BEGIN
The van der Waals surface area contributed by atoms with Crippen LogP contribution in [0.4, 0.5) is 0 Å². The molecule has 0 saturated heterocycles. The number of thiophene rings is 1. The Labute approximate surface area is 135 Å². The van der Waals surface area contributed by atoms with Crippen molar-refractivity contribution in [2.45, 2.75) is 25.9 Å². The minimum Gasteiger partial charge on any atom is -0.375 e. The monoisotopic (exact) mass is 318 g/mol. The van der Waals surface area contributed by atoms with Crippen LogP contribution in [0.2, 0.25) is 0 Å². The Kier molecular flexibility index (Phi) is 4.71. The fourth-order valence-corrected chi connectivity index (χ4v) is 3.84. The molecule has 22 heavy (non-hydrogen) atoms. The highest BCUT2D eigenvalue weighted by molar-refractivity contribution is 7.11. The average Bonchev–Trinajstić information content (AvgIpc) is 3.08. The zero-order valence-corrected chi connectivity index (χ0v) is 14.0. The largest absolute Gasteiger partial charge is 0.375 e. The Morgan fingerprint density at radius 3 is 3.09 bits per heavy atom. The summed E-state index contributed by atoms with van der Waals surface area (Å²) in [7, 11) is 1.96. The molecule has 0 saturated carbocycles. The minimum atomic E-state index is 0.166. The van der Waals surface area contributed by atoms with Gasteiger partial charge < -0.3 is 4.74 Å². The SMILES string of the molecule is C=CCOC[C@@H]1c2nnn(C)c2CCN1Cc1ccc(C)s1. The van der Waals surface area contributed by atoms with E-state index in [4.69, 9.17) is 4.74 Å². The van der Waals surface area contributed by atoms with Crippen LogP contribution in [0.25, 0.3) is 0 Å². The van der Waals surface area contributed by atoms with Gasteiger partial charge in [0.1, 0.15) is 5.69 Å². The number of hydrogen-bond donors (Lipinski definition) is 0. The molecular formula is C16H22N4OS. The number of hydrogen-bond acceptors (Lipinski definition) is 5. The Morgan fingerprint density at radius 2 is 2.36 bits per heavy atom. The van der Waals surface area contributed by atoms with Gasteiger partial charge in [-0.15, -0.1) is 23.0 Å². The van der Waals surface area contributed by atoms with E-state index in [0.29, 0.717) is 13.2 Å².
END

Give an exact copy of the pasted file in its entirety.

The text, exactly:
The van der Waals surface area contributed by atoms with Crippen LogP contribution in [0.4, 0.5) is 0 Å². The molecule has 0 saturated heterocycles. The number of thiophene rings is 1. The Labute approximate surface area is 135 Å². The van der Waals surface area contributed by atoms with Crippen molar-refractivity contribution in [2.45, 2.75) is 25.9 Å². The minimum Gasteiger partial charge on any atom is -0.375 e. The monoisotopic (exact) mass is 318 g/mol. The van der Waals surface area contributed by atoms with Crippen LogP contribution in [0.2, 0.25) is 0 Å². The Kier molecular flexibility index (Phi) is 4.71. The fourth-order valence-corrected chi connectivity index (χ4v) is 3.84. The molecule has 22 heavy (non-hydrogen) atoms. The highest BCUT2D eigenvalue weighted by molar-refractivity contribution is 7.11. The average Bonchev–Trinajstić information content (AvgIpc) is 3.08. The zero-order valence-corrected chi connectivity index (χ0v) is 14.0. The largest absolute Gasteiger partial charge is 0.375 e. The Morgan fingerprint density at radius 3 is 3.09 bits per heavy atom. The summed E-state index contributed by atoms with van der Waals surface area (Å²) in [7, 11) is 1.96. The molecule has 0 saturated carbocycles. The minimum atomic E-state index is 0.166. The van der Waals surface area contributed by atoms with Gasteiger partial charge < -0.3 is 4.74 Å². The SMILES string of the molecule is C=CCOC[C@@H]1c2nnn(C)c2CCN1Cc1ccc(C)s1. The van der Waals surface area contributed by atoms with E-state index in [4.69, 9.17) is 4.74 Å². The van der Waals surface area contributed by atoms with Crippen LogP contribution in [0.25, 0.3) is 0 Å². The van der Waals surface area contributed by atoms with Gasteiger partial charge in [0.1, 0.15) is 5.69 Å². The number of hydrogen-bond donors (Lipinski definition) is 0. The molecular formula is C16H22N4OS. The number of hydrogen-bond acceptors (Lipinski definition) is 5. The Morgan fingerprint density at radius 2 is 2.36 bits per heavy atom. The van der Waals surface area contributed by atoms with Gasteiger partial charge in [-0.15, -0.1) is 23.0 Å². The van der Waals surface area contributed by atoms with E-state index in [0.29, 0.717) is 13.2 Å².